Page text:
Research Findings: Supporting the social and emotional well-being of early childhood professionals is of great importance for the sake of the workforce as well as the quality of the services they provide. Reflective supervision/consultation (RS/C) is an ongoing professional development practice that helps professionals process the emotional experience of working with young children and families. This qualitative study explores the social and emotional well-being of early childhood professionals engaging in RS/C practices. Ninety-seven reflective supervisors across the nation completed an online survey about their current practice of RS/C. The survey included questions about why they became reflective supervisors, what helped them learn and maintain their RS/C skills, and what effects of RS/C they experienced and perceived in others. Qualitative, inductive analysis of these open-ended questions revealed RS/C skills and experiences that aligned with four social and emotional well-being themes: emotional skills, reflective skills, stress-coping skills, and supportive relationships. Practice or Policy: With the high rates of turnover and job stress encountered by early childhood professionals, new strategies are needed to support their social and emotional well-being. RS/C is a unique professional development practice rapidly increasing in use and holds promise for building early childhood professionals’ social and emotional well-being.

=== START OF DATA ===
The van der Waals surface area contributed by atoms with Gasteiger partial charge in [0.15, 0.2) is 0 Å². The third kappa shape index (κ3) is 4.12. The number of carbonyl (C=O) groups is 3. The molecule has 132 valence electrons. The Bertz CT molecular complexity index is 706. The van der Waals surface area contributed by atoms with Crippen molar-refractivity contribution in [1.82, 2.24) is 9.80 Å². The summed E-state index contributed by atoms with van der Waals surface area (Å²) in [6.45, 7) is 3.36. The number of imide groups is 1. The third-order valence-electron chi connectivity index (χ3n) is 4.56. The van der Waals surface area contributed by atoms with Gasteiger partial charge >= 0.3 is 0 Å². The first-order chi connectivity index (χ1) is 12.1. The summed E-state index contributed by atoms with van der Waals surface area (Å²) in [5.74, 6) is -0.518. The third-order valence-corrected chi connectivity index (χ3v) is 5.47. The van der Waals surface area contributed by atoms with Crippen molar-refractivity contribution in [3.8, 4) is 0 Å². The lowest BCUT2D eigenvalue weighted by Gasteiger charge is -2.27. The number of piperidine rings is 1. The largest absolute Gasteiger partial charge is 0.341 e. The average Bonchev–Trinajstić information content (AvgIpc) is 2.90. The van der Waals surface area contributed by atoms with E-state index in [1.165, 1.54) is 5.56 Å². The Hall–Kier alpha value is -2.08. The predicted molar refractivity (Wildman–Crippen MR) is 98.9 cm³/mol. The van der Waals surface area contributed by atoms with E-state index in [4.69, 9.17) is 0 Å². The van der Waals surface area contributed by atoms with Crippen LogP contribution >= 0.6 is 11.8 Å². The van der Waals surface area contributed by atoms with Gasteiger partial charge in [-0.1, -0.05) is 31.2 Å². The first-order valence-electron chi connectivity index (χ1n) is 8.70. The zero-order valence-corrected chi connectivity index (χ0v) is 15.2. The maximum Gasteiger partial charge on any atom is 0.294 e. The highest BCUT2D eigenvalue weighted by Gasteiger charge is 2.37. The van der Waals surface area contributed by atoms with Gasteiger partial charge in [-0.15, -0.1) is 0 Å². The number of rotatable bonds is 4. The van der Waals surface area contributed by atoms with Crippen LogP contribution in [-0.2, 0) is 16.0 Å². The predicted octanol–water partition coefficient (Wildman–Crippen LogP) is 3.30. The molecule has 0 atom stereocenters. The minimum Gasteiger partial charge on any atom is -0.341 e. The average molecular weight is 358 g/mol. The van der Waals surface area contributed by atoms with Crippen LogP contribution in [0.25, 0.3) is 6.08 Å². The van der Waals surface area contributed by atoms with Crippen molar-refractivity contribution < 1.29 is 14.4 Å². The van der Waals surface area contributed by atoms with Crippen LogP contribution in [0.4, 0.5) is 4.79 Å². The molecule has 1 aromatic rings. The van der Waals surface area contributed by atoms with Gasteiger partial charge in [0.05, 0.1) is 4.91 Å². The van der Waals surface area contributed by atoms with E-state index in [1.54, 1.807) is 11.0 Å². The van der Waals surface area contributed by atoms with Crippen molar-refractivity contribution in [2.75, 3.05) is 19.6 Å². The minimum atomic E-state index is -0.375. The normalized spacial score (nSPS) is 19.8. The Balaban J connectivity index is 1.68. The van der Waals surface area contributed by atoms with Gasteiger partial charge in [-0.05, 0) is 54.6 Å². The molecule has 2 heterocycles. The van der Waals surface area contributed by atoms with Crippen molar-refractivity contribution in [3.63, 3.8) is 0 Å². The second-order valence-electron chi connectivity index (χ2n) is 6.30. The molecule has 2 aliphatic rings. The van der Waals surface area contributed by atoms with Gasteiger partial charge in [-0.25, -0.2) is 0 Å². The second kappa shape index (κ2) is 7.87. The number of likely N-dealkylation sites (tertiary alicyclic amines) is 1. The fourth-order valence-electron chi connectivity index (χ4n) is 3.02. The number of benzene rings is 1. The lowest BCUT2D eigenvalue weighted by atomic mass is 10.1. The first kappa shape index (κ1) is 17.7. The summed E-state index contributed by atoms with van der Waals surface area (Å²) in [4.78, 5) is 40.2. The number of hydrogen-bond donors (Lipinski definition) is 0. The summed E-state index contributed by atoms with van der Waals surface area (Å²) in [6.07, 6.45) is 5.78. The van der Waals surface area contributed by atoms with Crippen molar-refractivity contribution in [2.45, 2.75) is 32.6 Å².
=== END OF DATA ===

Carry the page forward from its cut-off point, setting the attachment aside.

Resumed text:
Bibliographical noteFunding Information:
for this study was generously provided by the Lynne and Andrew Redleaf Foundation. We appreciate the participation of reflective supervisors across the country who responded to the survey and shared their experiences.
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